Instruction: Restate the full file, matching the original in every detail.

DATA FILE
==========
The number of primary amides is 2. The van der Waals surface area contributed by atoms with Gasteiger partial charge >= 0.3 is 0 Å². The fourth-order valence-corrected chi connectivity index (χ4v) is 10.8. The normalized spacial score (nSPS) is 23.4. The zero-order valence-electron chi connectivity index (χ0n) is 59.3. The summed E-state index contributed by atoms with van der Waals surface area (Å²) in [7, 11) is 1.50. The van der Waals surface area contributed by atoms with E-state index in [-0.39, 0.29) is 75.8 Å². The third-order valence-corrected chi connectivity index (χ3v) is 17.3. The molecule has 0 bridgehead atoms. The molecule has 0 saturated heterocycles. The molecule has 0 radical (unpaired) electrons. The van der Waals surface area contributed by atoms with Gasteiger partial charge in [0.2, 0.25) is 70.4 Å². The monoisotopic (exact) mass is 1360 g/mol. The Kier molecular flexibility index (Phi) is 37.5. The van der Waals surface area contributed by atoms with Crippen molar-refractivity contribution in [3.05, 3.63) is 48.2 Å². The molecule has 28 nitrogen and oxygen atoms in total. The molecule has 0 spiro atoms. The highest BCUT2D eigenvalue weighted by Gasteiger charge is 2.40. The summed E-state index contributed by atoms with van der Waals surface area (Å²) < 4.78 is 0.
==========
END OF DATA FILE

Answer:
The number of primary amides is 2. The van der Waals surface area contributed by atoms with Gasteiger partial charge >= 0.3 is 0 Å². The fourth-order valence-corrected chi connectivity index (χ4v) is 10.8. The normalized spacial score (nSPS) is 23.4. The zero-order valence-electron chi connectivity index (χ0n) is 59.3. The summed E-state index contributed by atoms with van der Waals surface area (Å²) in [7, 11) is 1.50. The van der Waals surface area contributed by atoms with E-state index in [-0.39, 0.29) is 75.8 Å². The third-order valence-corrected chi connectivity index (χ3v) is 17.3. The molecule has 0 bridgehead atoms. The molecule has 0 saturated heterocycles. The molecule has 0 radical (unpaired) electrons. The van der Waals surface area contributed by atoms with Gasteiger partial charge in [0.2, 0.25) is 70.4 Å². The monoisotopic (exact) mass is 1360 g/mol. The Kier molecular flexibility index (Phi) is 37.5. The van der Waals surface area contributed by atoms with Crippen molar-refractivity contribution in [3.05, 3.63) is 48.2 Å². The molecule has 28 nitrogen and oxygen atoms in total. The molecule has 0 spiro atoms. The highest BCUT2D eigenvalue weighted by Gasteiger charge is 2.40. The summed E-state index contributed by atoms with van der Waals surface area (Å²) < 4.78 is 0.